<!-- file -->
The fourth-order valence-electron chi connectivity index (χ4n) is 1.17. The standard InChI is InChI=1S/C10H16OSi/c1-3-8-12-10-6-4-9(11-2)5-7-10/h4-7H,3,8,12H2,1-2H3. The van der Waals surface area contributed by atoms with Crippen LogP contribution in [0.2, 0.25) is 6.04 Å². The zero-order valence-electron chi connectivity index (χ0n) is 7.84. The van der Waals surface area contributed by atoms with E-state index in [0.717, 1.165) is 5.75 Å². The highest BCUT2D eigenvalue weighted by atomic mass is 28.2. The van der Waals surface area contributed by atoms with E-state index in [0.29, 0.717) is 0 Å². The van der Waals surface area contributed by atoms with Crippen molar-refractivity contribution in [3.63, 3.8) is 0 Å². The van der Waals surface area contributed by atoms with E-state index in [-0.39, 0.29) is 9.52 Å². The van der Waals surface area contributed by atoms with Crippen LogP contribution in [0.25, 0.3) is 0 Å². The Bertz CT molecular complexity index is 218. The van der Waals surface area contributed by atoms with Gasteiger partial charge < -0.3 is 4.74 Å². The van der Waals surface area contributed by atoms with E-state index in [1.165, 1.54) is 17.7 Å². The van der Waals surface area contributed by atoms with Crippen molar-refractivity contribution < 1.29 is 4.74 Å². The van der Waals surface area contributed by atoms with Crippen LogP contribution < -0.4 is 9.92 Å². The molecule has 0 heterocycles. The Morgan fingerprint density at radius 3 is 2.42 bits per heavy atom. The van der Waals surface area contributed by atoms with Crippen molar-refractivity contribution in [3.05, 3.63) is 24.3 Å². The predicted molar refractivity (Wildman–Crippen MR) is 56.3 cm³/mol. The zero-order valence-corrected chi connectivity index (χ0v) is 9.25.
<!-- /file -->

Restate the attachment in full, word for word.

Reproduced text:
The fourth-order valence-electron chi connectivity index (χ4n) is 1.17. The standard InChI is InChI=1S/C10H16OSi/c1-3-8-12-10-6-4-9(11-2)5-7-10/h4-7H,3,8,12H2,1-2H3. The van der Waals surface area contributed by atoms with Crippen LogP contribution in [0.2, 0.25) is 6.04 Å². The zero-order valence-electron chi connectivity index (χ0n) is 7.84. The van der Waals surface area contributed by atoms with E-state index in [0.717, 1.165) is 5.75 Å². The highest BCUT2D eigenvalue weighted by atomic mass is 28.2. The van der Waals surface area contributed by atoms with E-state index in [0.29, 0.717) is 0 Å². The van der Waals surface area contributed by atoms with Crippen molar-refractivity contribution in [3.63, 3.8) is 0 Å². The van der Waals surface area contributed by atoms with E-state index in [-0.39, 0.29) is 9.52 Å². The van der Waals surface area contributed by atoms with Crippen LogP contribution in [0.25, 0.3) is 0 Å². The Bertz CT molecular complexity index is 218. The van der Waals surface area contributed by atoms with Gasteiger partial charge < -0.3 is 4.74 Å². The van der Waals surface area contributed by atoms with E-state index in [1.165, 1.54) is 17.7 Å². The van der Waals surface area contributed by atoms with Crippen molar-refractivity contribution < 1.29 is 4.74 Å². The van der Waals surface area contributed by atoms with Crippen LogP contribution < -0.4 is 9.92 Å². The molecule has 0 heterocycles. The Morgan fingerprint density at radius 3 is 2.42 bits per heavy atom. The van der Waals surface area contributed by atoms with Crippen molar-refractivity contribution in [3.05, 3.63) is 24.3 Å². The predicted molar refractivity (Wildman–Crippen MR) is 56.3 cm³/mol. The zero-order valence-corrected chi connectivity index (χ0v) is 9.25.